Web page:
As a parent of a child with autism or other exceptionalities, you’re probably asking yourself: what happens after high school graduation? Before we get into that, did you know... There are 50,000 individuals with autism spectrum disorder (ASD) that turn 18 each year in the United States. Because there are still a lot of questions left unanswered about the causes of the condition, research has been primarily focused on the earlier years of children’s development versus adulthood. However, a recent study tracked young adults with autism over their first six years after high school. Here’s what the results found for youth with ASD...
If you’re a parent of a student with autism or other exceptionalities, you may be familiar with the term ESA (Education Savings Account.) This is government-authorized savings account which essentially works as a debit card which parents can use to pay for their student’s education. A portion of Arizona taxpayer dollars are allocated to ESA’s, helping parents of students with disabilities cover services approved by the state government, including private school tuition, fees and more.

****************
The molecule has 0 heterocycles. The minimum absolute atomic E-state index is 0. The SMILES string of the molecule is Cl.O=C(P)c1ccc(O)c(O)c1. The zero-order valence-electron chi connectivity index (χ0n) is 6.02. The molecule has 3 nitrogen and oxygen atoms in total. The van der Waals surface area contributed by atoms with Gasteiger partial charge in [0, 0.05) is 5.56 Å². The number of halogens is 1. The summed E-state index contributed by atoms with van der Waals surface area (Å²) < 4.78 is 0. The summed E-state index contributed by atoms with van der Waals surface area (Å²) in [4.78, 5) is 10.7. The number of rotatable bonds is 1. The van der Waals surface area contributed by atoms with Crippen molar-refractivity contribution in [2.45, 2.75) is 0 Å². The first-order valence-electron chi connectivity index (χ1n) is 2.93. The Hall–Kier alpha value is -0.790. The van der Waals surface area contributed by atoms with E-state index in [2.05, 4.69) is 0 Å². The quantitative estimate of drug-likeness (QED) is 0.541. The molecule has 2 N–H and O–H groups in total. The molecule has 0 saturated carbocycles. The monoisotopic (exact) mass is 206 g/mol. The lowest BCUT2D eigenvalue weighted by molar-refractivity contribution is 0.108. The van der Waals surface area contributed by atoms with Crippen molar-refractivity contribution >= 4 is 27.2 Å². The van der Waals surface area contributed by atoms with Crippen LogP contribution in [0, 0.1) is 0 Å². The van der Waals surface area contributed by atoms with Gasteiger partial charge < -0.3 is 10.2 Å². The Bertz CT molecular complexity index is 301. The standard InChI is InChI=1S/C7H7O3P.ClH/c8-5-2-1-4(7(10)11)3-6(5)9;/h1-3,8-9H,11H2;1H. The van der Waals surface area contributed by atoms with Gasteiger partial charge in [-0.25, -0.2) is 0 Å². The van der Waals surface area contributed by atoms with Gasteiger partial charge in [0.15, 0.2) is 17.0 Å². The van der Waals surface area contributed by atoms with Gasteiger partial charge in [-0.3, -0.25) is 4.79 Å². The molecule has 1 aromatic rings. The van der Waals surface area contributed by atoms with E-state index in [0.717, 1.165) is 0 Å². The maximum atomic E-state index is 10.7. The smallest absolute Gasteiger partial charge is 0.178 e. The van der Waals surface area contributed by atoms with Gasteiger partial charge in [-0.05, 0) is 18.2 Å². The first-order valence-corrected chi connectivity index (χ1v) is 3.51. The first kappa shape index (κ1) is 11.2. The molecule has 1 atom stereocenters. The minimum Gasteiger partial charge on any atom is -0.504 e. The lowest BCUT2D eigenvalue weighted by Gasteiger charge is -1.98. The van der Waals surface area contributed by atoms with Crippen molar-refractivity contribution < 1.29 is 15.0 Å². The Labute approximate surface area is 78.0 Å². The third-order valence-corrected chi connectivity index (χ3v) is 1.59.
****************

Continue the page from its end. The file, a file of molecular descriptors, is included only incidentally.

It is generally widely accepted that there is a positive correlation between physical activity and academic performance. However, it has become more evident that it's more important than ever for children with learning disabilities to exercise! Research has shown that children with learning disabilities have less developed gross motor skills, therefore they must work harder than children without learning disabilities to accomplish similar results.
Hurricane Harvey has devastated the lives of thousands of Texans. It is estimated that 30,000 residents are likely to seek shelter. The storm is said to have dumped 11 trillion gallons of water on Houston, and damages are estimated at $30 billion (so far.)
Although we are in Arizona... this is not something we can just put out of sight, out of mind.
A man spent two years creating a video explaining autism in his spare time. The creator had one goal: understanding and tolerance of autism. This beautiful video shows children things from another child's perspective, and is a great way to explain autism to children that may not understand fully why autistic children are different.